This Old Tree: Heritage trees and the human stories behind them.

Hosted by Doug Still

Old trees are awe inspiring links to the past that fire our historical imagination. Ever wonder what their stories are? Seasoned arborist and amateur historian Doug Still interviews local experts, historians, and regular folks to celebrate the myths and uncover the real tales. If you’re a tree lover, join in to look “beyond the plaque” for the meaning behind heritage trees. Listen at This Old Tree or subscribe anywhere you get your podcasts.

Episodes thus far:

Ep 1: The Betsey Williams Sycamore is the most famous tree in Rhode Island. Its huge girth and spreading branches have been photographed, climbed on, and loved by generations of visitors to historic Roger Williams Park in Providence. But its history touches on the legacy of Roger Williams, Rhode Island’s founder; introduces overlooked characters, some noble and some “shady,” including a forgotten tree; and features a Williams family crisis (and divorce trial) that threatened the tree and future park.

Ep 2: The Edison Banyan Tree

Why did Thomas Edison plant a banyan tree sapling at his winter residence in 1926? You guessed it, there was an experiment involved. Native to India, it is now a massive, beloved tree at the Edison & Ford Winter Estates in Fort Myers, Florida. While this isn’t an “escape from the lab” story, it is sort of a “took over the lab” story! Debbie Hughes, the Horticultural Director, explains what happened. Also, we dig into the mythology of fig trees – specifically “strangler” figs – and their critical ecological and cultural importance with rainforest ecologist and author Mike Shanahan.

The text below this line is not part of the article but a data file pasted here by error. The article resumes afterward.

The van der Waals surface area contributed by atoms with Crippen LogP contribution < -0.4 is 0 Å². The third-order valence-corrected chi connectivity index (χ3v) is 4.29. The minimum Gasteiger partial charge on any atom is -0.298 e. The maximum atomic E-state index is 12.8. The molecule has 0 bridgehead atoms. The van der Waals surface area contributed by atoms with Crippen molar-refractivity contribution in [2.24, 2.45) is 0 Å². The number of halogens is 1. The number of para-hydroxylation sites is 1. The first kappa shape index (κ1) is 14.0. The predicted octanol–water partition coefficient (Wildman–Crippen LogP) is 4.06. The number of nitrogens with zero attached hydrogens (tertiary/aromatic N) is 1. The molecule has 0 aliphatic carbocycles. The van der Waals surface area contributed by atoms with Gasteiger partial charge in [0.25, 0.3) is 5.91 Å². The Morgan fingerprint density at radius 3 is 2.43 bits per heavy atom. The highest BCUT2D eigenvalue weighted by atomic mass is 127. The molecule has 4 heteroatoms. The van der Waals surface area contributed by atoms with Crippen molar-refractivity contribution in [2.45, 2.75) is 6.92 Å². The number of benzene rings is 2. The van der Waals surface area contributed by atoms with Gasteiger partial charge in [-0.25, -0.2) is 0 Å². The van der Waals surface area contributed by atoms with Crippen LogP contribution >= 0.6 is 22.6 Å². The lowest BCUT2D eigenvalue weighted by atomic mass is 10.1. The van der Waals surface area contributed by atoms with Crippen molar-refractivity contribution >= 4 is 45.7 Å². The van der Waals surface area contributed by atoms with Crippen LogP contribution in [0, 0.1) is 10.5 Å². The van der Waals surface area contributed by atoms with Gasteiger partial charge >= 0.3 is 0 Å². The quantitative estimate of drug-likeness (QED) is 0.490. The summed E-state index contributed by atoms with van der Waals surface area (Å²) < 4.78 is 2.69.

Ep: 3 Chronicling a Tree: Thoreau’s Concord Elm 

Concord, Massachusetts, 1856. Four men cut down a huge, seemingly healthy American elm tree using block and tackle, and ropes drawn by a horse. The graceful tree towered above a house whose owners heard creaking during a storm – they felt unsafe and had it removed. The event would have been long forgotten, except one of America’s greatest writers and earliest environmentalists also lived in Concord – Henry David Thoreau.

Supremely ticked-off, the removal of the stately elm inspired a flurry of journal writing by Thoreau that defined elms as symbols of virtue that looked to Concord’s past and the country’s future. Guest Thomas Campanella, Professor at Cornell University and author of Republic of Shade: New England and the American Elm, shares his work. It turns out, elm trees  helped define our young nation’s sense of itself.

Ep. 4: The First 9/11 Survivor Trees 

The Survivor Tree is a well known tree planted at the 9/11 Memorial and Museum in New York City that was rescued from the rubble at the World Trade Center site after the terrorist attacks. It has become a stirring symbol of resilience and survival visited by millions of people.

But few people remember there were six other trees rescued from the site and transplanted in early October of 2001. Host Doug Still was part of the City Parks Department team that found them along with his former boss Bram Gunther. Doug and Bram recount the day they visited Ground Zero, describe how these remarkable trees were saved, and discover what’s become of them.

Ep 5: The Mies van der Rohe Honeylocust of the Alfred Caldwell Grove

A big, old, thorny honeylocust tree on the campus of the Illinois Institute of Technology in Chicago has a place within the history of modernist architecture and landscape design. How so? Professor and landscape architect Ron Henderson talks about the tree’s relationship to Mies van der Rohe and his colleague Alfred Caldwell, and how the honeylocust became the feathery urban forest powerhouse it is today.

Ep 6: Luna Endures: A Redwood’s Survival Tale

Luna is a 200 ft tall redwood tree that towers on a ridge deep within a privately owned forest in northern California. You may remember Julia Butterfly Hill’s remarkable 2-year “tree sit” in the 1990’s that helped save the tree and shed light on the indiscriminate clearcutting of redwood forests. But after an agreement was reached to save the redwood and the national news media left, another crisis arose that threatened Luna’s existence, introduced new heroes, and ushered in a new era of collaboration.